Half an hour left in my self-initiated overnight retreat until checkout time. Last night I decided just to sneak an overnight bag and my laptop into the car, say I was going to find a quiet place to write, and head over to the Comfort Inn. Quiet, clean room, internet for blogging and a copy of Farley Mowat’s The People of the Deer. Free breakfast included, and I control the remote. Cheaper than a bigger house, I wrote in the note. Then took the note with me, because I couldn’t leave it on the pillow while my husband was asking me why I wasn’t okay.
Other women go on retreats, take short vacations and trips, go to conferences. Just because I didn’t book ahead, it seems strange that I’d take one now, without anyone’s say-so. A hundred bucks is cheap for some space, though, and packing tent and gear was not an option.
I cheerfully book into my room, turn on the lights, try to welcome the empty spaces I apparently needed, yet which feel stolen and accusing. They’ll understand, won’t they? I finish a blog post, work on a few others, catch up on reading a few others. It’s past bedtime for the kids, so I text my husband from the hotel instead. Cowardly I know, but I just didn’t want to try to explain, and I feel a twinge of guilt, leaving them all like this. He is asleep by that time, in front of the TV. Later but woke me with a phone call, said he was worried, but quietly accepted my brief explanation.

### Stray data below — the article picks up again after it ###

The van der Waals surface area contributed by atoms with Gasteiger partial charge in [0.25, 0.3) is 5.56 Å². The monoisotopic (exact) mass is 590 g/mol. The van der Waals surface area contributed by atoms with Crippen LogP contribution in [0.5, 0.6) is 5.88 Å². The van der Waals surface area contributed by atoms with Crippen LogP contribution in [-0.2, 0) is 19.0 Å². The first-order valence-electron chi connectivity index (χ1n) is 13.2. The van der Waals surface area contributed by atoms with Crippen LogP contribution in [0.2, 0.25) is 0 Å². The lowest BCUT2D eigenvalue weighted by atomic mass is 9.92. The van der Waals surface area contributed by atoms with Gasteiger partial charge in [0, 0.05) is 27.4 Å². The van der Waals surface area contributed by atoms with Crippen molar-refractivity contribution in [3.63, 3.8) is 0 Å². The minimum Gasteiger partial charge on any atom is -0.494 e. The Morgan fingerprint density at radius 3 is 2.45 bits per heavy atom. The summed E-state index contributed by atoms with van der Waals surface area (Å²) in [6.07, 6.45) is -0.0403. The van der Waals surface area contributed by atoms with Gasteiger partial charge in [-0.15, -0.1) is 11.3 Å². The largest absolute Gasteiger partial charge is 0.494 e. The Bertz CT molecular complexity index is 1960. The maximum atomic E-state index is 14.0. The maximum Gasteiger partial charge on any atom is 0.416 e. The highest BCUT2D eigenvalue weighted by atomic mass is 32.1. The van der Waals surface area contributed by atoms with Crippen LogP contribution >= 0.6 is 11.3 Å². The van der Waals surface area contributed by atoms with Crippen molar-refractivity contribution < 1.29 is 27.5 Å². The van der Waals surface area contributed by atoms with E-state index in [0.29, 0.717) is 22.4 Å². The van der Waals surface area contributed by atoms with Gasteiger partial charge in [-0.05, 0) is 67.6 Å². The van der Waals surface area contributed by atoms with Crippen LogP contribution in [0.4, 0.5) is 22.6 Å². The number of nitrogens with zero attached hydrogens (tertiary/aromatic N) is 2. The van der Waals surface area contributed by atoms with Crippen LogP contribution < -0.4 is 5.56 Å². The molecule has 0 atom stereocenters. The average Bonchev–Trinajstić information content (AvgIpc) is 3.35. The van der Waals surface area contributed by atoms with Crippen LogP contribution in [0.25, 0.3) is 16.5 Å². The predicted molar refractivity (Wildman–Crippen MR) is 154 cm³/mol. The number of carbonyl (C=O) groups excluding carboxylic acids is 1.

Morning light filters into the tall, narrow window that looks out onto the parking lot full of cars with BC license plates. I wasn’t choosy as to venue, even thought I could conveniently get gas and a few things on my list before heading home from this part of town. It’s still very quiet, which is not entirely soothing.
I head down for the breakfast bar in my socks with my book. Nothing much healthy there, as usual for such places, and all served on disposable dishes taken away in more plastic after the meal. Even in my green city, hotels are bastions of backwardness, though they give lip service to saving the environment through washing bedding less than daily. I want to put a word in with the management, which this time won’t irritate my family, but I head for the elevator instead. I’ll mention it on the feedback card.
Time to go, and what did I accomplish? I am not refreshed, not much. If I could figure out, articulate and organize what I need that is not already worked into my life or its margins, I wouldn’t resort to just driving off like this. Like my mom occasionally did, leaving us wondering what it was all about. Maybe if she had just said, “I love you all dearly, but I am very tired and grumpy now and don’t want to bring you down. Be dears and help out with the chores while I go take a break for my nerves. You understand, don’t you?”